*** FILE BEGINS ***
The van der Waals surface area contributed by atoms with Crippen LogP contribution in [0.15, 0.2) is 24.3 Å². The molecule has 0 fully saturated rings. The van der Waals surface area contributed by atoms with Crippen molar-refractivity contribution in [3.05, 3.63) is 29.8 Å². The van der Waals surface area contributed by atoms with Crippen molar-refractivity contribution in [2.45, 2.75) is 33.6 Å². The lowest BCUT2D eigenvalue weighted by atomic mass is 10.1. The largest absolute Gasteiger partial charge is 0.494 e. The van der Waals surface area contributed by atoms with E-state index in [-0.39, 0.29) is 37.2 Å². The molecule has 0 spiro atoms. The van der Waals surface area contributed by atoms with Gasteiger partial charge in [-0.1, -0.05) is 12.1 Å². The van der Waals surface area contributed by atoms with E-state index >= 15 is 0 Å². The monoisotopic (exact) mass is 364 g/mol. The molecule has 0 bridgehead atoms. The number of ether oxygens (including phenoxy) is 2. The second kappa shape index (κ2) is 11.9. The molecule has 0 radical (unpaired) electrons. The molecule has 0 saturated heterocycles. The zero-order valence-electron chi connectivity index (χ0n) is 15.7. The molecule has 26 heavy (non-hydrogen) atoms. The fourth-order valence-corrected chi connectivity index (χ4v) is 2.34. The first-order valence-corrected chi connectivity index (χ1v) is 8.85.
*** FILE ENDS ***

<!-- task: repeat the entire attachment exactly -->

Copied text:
The van der Waals surface area contributed by atoms with Crippen LogP contribution in [0.15, 0.2) is 24.3 Å². The molecule has 0 fully saturated rings. The van der Waals surface area contributed by atoms with Crippen molar-refractivity contribution in [3.05, 3.63) is 29.8 Å². The van der Waals surface area contributed by atoms with Crippen molar-refractivity contribution in [2.45, 2.75) is 33.6 Å². The lowest BCUT2D eigenvalue weighted by atomic mass is 10.1. The largest absolute Gasteiger partial charge is 0.494 e. The van der Waals surface area contributed by atoms with E-state index in [-0.39, 0.29) is 37.2 Å². The molecule has 0 spiro atoms. The van der Waals surface area contributed by atoms with Gasteiger partial charge in [-0.1, -0.05) is 12.1 Å². The van der Waals surface area contributed by atoms with E-state index >= 15 is 0 Å². The monoisotopic (exact) mass is 364 g/mol. The molecule has 0 bridgehead atoms. The number of ether oxygens (including phenoxy) is 2. The second kappa shape index (κ2) is 11.9. The molecule has 0 radical (unpaired) electrons. The molecule has 0 saturated heterocycles. The zero-order valence-electron chi connectivity index (χ0n) is 15.7. The molecule has 26 heavy (non-hydrogen) atoms. The fourth-order valence-corrected chi connectivity index (χ4v) is 2.34. The first-order valence-corrected chi connectivity index (χ1v) is 8.85.